I remember reading a long time ago a transcription of a chat between Michael Dirda and WaPo readers in which one of the latter waxed lyrical about JDC in general and Hag’s Nook in particular, saying that it was « literature » to him, no matter the genre classification. I had read the book many years before and my experience had been somewhat spoiled by inadvertantly reading the last parapgraph so that while I appreciated the intent I was somewhat puzzled by the enthusiasm.
Flash-forward fifteen years and I’m now re-reading Hag’s Nook after stumbling on it as I was cleaning my shelves (they needed it) and boy, the WaPo reader was right. The puzzle purists among my readers may find it not to be one of Carr’s strongest efforts and I won’t disagree, but it’s such a great read otherwise and one that gives the lie if it was still needed to the claim that JDC couldn’t write or most damningly in our modern eyes, « do character » (Budge in particular is a marvelous creation, treated with an absence of condescension that reminds one again how liberal JDC was for his time)
While Carr himself was aware of his supposed limitations as a writer, I think he was able to overcome them and actually did on more than one occasion. His problem was instead that he had difficulty balancing plot and character, so that one almost always prevailed upon the other. It’s telling that most of his strongest characterization can be found in « minor » works whose comparatively simpler plots gave him more room to flesh out his puppets. Conversely his canonical masterpiece, The Three Coffins, may be his most ambitious plot but the characters in it are so bland that it might as well be a S.S. Van Dine novel – they are functions, not people. Now there are exceptions of course – The Emperor’s Snuff-Box or He Who Whispers come to mind – but the rule still stands: Carr is probably  the only crime writer whose work is either plot or character-driven depending on which book or story you read. As a French movie critic said about about Laurence Olivier’s stagebound acting and directing style (translation mine, I’m ready for the tomatoes) « That is his limit, but that also is his greatness » (C’est sa limite, mais aussi sa grandeur)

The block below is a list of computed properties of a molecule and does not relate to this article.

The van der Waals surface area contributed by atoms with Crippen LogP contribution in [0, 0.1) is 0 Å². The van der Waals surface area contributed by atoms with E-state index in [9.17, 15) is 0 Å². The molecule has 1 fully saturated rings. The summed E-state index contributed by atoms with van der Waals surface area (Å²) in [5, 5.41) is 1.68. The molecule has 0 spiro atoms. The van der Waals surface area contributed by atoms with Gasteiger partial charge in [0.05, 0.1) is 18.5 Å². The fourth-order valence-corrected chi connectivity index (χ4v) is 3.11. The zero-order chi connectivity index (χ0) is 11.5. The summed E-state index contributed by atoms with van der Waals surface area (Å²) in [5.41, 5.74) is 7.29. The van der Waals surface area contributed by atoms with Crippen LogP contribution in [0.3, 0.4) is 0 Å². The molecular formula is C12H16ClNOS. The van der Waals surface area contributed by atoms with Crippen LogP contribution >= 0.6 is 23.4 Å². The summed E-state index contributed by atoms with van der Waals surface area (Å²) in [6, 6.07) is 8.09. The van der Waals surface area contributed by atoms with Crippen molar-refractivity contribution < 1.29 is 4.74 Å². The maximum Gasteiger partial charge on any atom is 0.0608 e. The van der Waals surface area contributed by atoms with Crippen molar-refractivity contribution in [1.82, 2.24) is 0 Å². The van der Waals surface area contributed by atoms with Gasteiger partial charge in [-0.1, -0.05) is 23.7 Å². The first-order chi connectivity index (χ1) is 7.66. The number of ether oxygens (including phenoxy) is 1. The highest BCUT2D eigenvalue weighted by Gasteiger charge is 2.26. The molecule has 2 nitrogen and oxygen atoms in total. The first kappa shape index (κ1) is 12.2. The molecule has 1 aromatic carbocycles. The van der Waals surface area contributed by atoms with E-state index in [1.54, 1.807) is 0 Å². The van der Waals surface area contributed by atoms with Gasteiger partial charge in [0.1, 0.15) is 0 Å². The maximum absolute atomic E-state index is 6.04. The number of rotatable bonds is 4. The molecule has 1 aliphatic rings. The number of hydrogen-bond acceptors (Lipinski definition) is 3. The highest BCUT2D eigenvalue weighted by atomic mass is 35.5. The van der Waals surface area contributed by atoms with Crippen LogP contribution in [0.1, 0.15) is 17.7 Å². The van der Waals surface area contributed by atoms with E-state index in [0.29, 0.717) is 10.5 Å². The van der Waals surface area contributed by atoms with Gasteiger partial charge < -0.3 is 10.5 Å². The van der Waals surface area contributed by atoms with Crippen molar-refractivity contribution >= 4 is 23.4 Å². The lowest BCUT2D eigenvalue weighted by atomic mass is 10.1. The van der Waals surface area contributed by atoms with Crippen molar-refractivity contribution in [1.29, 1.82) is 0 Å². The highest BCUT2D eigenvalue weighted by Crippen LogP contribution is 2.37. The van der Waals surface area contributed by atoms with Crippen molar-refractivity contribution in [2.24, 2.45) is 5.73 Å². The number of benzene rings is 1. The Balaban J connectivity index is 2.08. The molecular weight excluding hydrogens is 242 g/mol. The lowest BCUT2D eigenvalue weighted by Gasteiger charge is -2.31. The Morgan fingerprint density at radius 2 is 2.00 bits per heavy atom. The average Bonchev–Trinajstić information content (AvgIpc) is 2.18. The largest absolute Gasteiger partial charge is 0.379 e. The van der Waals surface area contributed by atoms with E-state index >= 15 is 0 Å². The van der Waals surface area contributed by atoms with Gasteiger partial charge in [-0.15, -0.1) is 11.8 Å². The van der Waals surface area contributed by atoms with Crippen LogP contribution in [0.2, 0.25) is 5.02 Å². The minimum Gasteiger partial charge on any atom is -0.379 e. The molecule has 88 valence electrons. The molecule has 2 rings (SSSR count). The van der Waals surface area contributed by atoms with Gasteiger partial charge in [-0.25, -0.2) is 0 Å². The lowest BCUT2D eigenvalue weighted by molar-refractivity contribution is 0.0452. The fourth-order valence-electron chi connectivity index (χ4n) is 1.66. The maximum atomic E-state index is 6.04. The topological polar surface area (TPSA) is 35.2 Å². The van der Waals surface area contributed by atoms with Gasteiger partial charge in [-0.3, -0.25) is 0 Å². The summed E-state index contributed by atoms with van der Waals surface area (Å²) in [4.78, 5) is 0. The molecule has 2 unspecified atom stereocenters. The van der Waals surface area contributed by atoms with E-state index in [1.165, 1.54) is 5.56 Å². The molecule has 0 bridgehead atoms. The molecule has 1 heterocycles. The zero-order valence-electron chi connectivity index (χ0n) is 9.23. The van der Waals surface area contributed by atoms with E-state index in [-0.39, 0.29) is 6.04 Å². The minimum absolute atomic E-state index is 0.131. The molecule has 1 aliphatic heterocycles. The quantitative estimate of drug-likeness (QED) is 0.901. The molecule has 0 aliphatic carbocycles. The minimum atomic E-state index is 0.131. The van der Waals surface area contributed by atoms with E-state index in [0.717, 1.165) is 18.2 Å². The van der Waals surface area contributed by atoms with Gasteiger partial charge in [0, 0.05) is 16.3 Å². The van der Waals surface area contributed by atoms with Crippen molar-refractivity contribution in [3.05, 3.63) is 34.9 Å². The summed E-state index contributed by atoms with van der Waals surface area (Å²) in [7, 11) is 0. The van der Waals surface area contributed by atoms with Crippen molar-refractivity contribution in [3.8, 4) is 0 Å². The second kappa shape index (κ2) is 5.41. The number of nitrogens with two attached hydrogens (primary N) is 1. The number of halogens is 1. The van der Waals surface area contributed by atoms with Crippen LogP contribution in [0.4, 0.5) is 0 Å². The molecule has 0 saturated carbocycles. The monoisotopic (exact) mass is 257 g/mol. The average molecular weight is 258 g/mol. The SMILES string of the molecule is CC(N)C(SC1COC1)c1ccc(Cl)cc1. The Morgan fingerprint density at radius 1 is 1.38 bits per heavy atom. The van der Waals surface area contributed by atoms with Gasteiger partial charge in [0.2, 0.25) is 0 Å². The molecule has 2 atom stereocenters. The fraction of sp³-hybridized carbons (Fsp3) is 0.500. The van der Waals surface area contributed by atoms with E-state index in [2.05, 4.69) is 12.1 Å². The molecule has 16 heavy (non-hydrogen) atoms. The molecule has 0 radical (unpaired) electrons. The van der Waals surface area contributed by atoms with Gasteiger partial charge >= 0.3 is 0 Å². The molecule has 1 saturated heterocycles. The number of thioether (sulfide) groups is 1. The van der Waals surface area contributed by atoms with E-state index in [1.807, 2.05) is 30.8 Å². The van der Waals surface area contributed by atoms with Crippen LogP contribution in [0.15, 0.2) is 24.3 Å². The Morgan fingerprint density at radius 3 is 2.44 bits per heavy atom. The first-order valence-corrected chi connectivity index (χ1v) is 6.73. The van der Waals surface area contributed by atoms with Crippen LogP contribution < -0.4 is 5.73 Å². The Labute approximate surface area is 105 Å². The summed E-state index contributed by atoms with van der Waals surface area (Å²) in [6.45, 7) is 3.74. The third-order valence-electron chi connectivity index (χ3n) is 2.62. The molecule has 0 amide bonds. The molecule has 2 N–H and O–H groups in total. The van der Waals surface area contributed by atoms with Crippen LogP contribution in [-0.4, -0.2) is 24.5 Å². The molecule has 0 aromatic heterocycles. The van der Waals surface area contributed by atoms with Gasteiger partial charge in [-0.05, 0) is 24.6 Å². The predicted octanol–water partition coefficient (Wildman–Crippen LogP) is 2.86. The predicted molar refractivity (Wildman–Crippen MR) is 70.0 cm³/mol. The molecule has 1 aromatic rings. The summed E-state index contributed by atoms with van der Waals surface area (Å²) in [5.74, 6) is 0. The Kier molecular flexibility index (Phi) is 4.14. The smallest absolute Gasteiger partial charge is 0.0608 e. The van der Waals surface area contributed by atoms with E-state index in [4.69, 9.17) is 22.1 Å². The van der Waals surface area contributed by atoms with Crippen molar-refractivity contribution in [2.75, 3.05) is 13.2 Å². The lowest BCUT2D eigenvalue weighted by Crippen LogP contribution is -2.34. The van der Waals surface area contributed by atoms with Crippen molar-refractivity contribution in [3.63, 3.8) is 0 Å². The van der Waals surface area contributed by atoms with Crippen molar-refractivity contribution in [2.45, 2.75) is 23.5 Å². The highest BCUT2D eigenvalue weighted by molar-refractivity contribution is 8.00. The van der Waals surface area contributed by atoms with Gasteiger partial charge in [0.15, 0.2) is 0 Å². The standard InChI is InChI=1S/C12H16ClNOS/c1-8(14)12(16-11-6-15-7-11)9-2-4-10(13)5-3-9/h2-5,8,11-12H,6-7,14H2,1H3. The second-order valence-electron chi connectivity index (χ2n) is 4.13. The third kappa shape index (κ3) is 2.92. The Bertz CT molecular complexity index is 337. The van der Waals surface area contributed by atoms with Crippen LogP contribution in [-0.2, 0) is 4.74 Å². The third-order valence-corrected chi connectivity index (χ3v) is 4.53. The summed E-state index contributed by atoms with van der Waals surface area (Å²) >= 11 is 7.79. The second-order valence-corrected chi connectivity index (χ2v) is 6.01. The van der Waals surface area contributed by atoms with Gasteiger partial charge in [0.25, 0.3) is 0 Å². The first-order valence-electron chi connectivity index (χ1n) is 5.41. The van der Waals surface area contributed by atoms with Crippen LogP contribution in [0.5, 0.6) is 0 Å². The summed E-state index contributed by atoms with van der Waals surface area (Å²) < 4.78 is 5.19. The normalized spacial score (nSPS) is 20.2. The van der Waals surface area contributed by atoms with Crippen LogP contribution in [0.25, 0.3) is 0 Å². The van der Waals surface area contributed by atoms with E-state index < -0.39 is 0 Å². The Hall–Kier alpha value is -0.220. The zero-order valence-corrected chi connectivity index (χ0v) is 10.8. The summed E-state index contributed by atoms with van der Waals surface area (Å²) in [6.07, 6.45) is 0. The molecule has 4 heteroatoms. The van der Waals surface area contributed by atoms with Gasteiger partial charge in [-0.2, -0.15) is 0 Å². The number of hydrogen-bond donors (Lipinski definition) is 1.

3 commentaires sur “CarrActerization

  1.  » (translation mine, I’m ready for the tomatoes) »
    The translation is correct, but the spelling of your title is incorrect. It should be « characterization ».
    Also in your previous post you used the word « infortune » but its use in English is now obsolete.. The proper English word for the French « infortune » is « misfortune ».

    Aimé par 1 personne

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